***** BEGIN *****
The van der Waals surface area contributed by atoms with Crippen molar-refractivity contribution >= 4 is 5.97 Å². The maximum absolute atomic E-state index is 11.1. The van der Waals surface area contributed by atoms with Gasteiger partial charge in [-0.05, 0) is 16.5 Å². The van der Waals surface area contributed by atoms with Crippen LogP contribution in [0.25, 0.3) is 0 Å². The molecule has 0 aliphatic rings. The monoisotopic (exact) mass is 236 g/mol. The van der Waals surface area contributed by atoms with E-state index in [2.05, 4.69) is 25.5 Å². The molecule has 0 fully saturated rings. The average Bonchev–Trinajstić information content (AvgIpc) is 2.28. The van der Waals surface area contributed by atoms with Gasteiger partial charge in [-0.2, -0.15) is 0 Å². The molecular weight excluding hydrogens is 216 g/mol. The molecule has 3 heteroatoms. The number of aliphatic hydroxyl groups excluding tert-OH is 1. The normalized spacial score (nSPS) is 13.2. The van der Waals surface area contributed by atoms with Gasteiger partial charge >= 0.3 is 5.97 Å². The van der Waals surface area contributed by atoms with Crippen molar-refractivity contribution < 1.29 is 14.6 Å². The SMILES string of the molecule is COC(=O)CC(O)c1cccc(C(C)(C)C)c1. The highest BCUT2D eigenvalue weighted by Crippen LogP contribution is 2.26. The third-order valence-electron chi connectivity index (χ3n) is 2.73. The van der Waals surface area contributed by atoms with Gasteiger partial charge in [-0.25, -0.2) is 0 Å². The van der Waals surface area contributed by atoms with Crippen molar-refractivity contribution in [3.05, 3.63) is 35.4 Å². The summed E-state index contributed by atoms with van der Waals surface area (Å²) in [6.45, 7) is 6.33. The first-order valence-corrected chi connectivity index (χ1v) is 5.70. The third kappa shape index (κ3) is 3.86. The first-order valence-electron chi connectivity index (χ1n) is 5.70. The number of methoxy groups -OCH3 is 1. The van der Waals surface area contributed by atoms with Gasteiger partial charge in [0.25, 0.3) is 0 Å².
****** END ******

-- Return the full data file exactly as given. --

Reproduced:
The van der Waals surface area contributed by atoms with Crippen molar-refractivity contribution >= 4 is 5.97 Å². The maximum absolute atomic E-state index is 11.1. The van der Waals surface area contributed by atoms with Gasteiger partial charge in [-0.05, 0) is 16.5 Å². The van der Waals surface area contributed by atoms with Crippen LogP contribution in [0.25, 0.3) is 0 Å². The molecule has 0 aliphatic rings. The monoisotopic (exact) mass is 236 g/mol. The van der Waals surface area contributed by atoms with E-state index in [2.05, 4.69) is 25.5 Å². The molecule has 0 fully saturated rings. The average Bonchev–Trinajstić information content (AvgIpc) is 2.28. The van der Waals surface area contributed by atoms with Gasteiger partial charge in [-0.2, -0.15) is 0 Å². The molecular weight excluding hydrogens is 216 g/mol. The molecule has 3 heteroatoms. The number of aliphatic hydroxyl groups excluding tert-OH is 1. The normalized spacial score (nSPS) is 13.2. The van der Waals surface area contributed by atoms with Gasteiger partial charge >= 0.3 is 5.97 Å². The van der Waals surface area contributed by atoms with Crippen molar-refractivity contribution < 1.29 is 14.6 Å². The SMILES string of the molecule is COC(=O)CC(O)c1cccc(C(C)(C)C)c1. The highest BCUT2D eigenvalue weighted by Crippen LogP contribution is 2.26. The third-order valence-electron chi connectivity index (χ3n) is 2.73. The van der Waals surface area contributed by atoms with Gasteiger partial charge in [-0.25, -0.2) is 0 Å². The van der Waals surface area contributed by atoms with Crippen molar-refractivity contribution in [3.05, 3.63) is 35.4 Å². The summed E-state index contributed by atoms with van der Waals surface area (Å²) in [6.45, 7) is 6.33. The first-order valence-corrected chi connectivity index (χ1v) is 5.70. The third kappa shape index (κ3) is 3.86. The first-order valence-electron chi connectivity index (χ1n) is 5.70. The number of methoxy groups -OCH3 is 1. The van der Waals surface area contributed by atoms with Gasteiger partial charge in [0.25, 0.3) is 0 Å².